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Singer 9985 vs. Singer S800 Comparison

In this comparison, we are going to compare one of the most popular affordable sewing machines, the Singer 9985 and Singer S800. What made these two sewing machines stand out was that they were packed with features in an affordable range combined with excellent stitch quality.

What are the major differences between the two? Below I will describe the differences in the simplest terms possible.

Singer 9985 vs. Singer S800: Comparison in Features

Sewing Machine Types

Singer 9985 and Singer S800 are both computerized sewing machines. Computerized sewing machines allow you to save new patterns and stitch types to the onboard memory. It is possible for users to create their own stitches, or even patterns, depending on the machine they work with.

You might be surprised to learn that digital machines are one of the easiest to operate. They were designed to make life simpler. Their purpose was to make the process of making clothes easier and faster.

Singer 9985 vs. Singer S800 : Built-in Stitches

With Singer 9985, you get an attractive amount of stitches – 960 to be exact. The 960 stitches include standard stitches, decorative stitches, and buttonhole stitches. As for Singer S800 sewing machine, it contains 100. These stitches include standard and decorative stitches, which are similar to those found on the Singer 9985.

Weight

The Singer 9985 weighs approximately 20 lbs, while the Singer S800 comes with a weight of 14.8 lbs.

The extra weight can become cumbersome if you don’t have a set location in your home for your sewing machine.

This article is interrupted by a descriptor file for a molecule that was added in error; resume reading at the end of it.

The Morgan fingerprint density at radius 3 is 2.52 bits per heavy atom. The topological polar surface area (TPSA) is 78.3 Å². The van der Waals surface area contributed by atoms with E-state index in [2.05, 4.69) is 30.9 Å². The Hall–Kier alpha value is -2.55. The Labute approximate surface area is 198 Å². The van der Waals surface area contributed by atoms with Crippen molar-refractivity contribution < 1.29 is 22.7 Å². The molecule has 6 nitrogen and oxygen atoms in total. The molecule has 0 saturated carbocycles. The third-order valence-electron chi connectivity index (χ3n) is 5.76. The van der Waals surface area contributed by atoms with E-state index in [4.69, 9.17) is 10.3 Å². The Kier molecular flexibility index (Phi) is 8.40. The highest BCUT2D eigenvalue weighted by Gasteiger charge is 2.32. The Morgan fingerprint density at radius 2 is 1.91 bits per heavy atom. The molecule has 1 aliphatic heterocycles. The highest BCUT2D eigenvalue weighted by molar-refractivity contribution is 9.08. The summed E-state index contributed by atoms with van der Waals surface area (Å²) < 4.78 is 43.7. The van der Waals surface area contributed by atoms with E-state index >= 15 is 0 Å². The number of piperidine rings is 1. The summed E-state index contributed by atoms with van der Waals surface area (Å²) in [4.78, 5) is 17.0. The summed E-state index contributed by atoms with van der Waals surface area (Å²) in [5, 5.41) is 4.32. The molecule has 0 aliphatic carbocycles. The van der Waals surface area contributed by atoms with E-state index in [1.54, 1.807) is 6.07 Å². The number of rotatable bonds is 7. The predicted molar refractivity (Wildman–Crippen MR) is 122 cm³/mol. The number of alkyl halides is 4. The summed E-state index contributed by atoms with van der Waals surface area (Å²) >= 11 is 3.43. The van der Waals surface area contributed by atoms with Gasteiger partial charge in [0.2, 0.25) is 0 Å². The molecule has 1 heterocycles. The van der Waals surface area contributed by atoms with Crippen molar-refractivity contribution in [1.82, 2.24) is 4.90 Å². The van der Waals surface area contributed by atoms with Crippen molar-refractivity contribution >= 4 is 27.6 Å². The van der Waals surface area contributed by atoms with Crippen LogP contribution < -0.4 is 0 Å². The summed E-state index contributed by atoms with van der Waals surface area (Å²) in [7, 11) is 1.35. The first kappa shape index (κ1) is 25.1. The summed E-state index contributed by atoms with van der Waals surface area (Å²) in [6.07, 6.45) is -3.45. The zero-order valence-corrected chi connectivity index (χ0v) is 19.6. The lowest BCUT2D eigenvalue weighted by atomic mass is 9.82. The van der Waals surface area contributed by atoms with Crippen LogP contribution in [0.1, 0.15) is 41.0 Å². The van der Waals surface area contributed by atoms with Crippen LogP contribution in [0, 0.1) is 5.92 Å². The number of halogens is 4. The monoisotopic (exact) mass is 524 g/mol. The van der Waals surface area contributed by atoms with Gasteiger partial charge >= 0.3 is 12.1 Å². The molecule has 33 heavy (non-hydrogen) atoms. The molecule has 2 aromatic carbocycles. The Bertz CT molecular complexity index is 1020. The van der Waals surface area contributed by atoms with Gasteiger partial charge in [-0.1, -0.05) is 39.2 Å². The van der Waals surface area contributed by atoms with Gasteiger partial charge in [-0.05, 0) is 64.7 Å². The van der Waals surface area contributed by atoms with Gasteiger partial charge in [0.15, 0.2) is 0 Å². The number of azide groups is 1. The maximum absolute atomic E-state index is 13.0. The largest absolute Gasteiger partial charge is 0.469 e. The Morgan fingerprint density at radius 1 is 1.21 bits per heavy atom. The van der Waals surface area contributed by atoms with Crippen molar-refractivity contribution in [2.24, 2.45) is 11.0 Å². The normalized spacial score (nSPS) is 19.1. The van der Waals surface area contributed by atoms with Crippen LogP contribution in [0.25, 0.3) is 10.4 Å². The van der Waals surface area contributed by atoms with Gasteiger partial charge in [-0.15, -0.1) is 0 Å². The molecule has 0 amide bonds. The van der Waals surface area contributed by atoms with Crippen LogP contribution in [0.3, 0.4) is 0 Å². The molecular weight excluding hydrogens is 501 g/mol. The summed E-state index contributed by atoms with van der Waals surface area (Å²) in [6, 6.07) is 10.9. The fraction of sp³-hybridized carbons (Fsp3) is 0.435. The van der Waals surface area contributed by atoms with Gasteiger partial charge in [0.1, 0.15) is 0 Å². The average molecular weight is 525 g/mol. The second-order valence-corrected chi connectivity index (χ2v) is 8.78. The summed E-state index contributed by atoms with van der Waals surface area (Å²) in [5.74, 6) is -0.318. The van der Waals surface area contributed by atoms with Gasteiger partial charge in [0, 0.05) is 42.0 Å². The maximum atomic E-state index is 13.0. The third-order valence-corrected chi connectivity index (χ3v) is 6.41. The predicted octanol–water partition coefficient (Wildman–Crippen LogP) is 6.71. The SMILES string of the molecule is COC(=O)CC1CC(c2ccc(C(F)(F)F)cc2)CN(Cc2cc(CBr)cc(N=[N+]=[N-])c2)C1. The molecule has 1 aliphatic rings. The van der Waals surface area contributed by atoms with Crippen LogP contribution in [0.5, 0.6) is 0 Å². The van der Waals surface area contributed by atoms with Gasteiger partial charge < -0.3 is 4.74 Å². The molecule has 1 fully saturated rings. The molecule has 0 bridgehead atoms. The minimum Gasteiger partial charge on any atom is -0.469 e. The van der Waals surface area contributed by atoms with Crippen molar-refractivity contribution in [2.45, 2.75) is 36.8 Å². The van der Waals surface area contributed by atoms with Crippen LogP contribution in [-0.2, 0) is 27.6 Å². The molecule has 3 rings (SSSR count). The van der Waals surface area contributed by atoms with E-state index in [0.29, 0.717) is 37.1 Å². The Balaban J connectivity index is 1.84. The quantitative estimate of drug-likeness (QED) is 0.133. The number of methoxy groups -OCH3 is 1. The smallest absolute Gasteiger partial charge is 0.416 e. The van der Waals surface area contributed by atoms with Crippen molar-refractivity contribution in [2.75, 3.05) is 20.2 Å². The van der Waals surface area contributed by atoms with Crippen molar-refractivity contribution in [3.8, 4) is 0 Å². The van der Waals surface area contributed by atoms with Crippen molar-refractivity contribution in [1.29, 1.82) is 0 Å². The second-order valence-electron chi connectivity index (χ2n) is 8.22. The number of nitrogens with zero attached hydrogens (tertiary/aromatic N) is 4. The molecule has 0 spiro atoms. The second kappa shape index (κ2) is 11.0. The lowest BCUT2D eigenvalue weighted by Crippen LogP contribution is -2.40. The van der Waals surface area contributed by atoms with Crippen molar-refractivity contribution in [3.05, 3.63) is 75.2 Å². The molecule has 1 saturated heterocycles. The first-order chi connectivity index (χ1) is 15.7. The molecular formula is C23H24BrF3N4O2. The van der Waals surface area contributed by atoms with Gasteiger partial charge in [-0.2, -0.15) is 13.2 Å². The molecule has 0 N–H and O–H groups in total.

Start/Stop Button

Both the Singer 9985 sewing machine and Singer S800 sewing machine come with a start/stop button. A start/stop button is an important accessibility feature. If you’re unable, for whatever reason, to use the foot pedal, a start/stop button allows you to run your sewing machine anyway. It’s also invaluable for making perfect one-step automatic buttonholes.

Speed Control Slider

Both Singer 9985 sewing machine and Singer S800 sewing machine have a speed control slider, which allows you to set the maximum speed you are comfortable with.

Automatic Needle Threader

Many sewing machines sold today come with an automatic threader function. This is essentially a lever that will guide the thread through the eye of your sewing needle for you so that you don’t have to do it yourself. Many sewists prefer to thread their own needles, but if you have difficulty performing this task, then a machine with an automatic needle threader might be very useful for you. Fortunately, these two sewing machines both come with automatic needle threader, allowing you to thread the machine with ease.

Drop-in Bobbin

The advantage of easy drop-in, top load bobbins is that you can readily see how much thread is left on the bobbin through the window. You do not have to remove the bobbin case to insert a new bobbin, and you do not have to remove the accessory tray from the free arm to change bobbins. Both the Singer 9985 sewing machine and the Singer S800 sewing machine come with this user-friendly feature.

Drop Feed

The most common type of feeding mechanism in a home sewing machine (and some industrial machines) is the drop feed, also known as the regular feed system. Both Singer 9985 and Singer S800 come equipped with a drop feed system, which grabs the fabric and moves it along through the machine.

Free Arm

There is free arm on both the Singer 9985 and the Singer S800. The free arm is a very useful feature to all sewing machines as it makes sewing one layer of fabric without catching another. This is because all of the workings around the bobbin race, feed dogs, and needles are housed there.

Extra High Presser Foot Lifter

The extra-high presser foot lifter of the Singer 9985 and Singer S800 allows you to adjust the height, as needed for large sewing projects or multiple layers of thick materials.

Singer 9985 Singer S800
Product Image
Sewing Machine Type Computerized Computerized
Stitches 960 100
Buttonhole Styles 13 one-step 6 one-step
Start/Stop Button Yes Yes
Built-in Memory Yes